MUSIC | It's so punk rock, barely 32 minutes. Yet I'm grateful the new Sleater-Kinney album NO CITIES TO LOVE — the band's first in 10 years — is here at all. As riot grrrl as ever, the originally Olympia-based trio stampedes through songs about growing older, getting through the recession and general badass behavior. All three women have been successful in various projects (Portlandia, Wild Flag, Corin Tucker Band, the Shins) but together they're still totally bold, albeit with better sound quality. It will be fun to see how many of the new songs the band plays at their Knitting Factory show next month, the kickoff date for their entire tour.
DVD | Rom-coms are generally ridiculous. The little indie movie TWO NIGHT STAND bucks that trend of low brainpower by asking questions about the selfie generation's relationship style, and really gets inside of what makes its two selfish 20-something leads (the super-hot-right-now Miles Teller and Analeigh Tipton) tick. The plot follows a boy and a girl who meet via a Tinder-esque site and decide to hook up. The next day, they're snowed in together, much to their chagrin. The movie's ending is a bit cheesy, but there's so much food for thought here.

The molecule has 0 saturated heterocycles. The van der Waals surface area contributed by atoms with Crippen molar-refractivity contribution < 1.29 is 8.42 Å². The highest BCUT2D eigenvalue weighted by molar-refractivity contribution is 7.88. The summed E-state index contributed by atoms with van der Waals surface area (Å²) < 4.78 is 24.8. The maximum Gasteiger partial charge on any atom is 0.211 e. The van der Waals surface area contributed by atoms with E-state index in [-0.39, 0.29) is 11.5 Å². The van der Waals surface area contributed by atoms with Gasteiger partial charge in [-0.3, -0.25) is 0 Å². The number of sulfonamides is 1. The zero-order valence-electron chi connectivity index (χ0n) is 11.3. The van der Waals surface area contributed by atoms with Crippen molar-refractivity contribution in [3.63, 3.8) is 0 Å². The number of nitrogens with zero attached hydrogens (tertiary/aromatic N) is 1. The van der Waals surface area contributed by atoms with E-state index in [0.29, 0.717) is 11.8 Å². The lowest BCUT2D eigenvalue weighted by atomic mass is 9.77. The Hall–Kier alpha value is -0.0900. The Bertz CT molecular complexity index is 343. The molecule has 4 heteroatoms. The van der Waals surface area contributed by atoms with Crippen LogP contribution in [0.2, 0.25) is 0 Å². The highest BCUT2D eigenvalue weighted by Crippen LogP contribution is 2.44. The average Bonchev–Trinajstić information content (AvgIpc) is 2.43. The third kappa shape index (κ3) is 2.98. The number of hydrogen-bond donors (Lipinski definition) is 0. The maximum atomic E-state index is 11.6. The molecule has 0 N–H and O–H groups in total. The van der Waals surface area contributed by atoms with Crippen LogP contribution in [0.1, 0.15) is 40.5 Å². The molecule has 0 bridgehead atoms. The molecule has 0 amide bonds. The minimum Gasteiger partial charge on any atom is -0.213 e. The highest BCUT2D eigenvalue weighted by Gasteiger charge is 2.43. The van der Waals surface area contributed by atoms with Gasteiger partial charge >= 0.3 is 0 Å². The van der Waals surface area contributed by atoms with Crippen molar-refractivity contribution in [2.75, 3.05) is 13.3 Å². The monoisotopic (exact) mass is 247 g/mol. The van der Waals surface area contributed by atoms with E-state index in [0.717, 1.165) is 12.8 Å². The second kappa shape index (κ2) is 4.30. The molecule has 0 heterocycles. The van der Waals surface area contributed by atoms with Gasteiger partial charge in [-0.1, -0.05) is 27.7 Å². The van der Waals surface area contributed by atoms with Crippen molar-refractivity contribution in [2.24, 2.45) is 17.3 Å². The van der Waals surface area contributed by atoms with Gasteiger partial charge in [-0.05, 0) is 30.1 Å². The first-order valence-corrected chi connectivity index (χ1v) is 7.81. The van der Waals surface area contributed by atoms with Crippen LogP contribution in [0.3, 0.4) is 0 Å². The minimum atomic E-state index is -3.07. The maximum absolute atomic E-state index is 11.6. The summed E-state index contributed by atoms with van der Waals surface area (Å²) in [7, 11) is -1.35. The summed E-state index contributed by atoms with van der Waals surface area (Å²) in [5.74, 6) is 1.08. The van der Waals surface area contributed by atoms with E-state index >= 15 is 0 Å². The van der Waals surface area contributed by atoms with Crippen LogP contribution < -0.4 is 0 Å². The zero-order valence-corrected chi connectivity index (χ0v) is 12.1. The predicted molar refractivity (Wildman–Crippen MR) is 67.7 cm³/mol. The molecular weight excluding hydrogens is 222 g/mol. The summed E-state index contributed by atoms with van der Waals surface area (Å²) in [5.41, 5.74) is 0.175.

BOOK | Sometimes cookbooks are less about giving you amazing recipes you can easily make at home and more about teaching you how to be yourself in the kitchen. Sean Brock's beautiful debut cookbook, HERITAGE, is definitely the latter. Brock, a tattooed chef whose Southern restaurants have warranted many accolades, believes in getting into the kitchen, making a big freaking mess and learning from all of your mistakes. His recipes range from not too hard (Lowcountry Hoppin' John) to super challenging (roasted scallops with pumpkin and matsutake, brussels sprouts and black truffle). ♦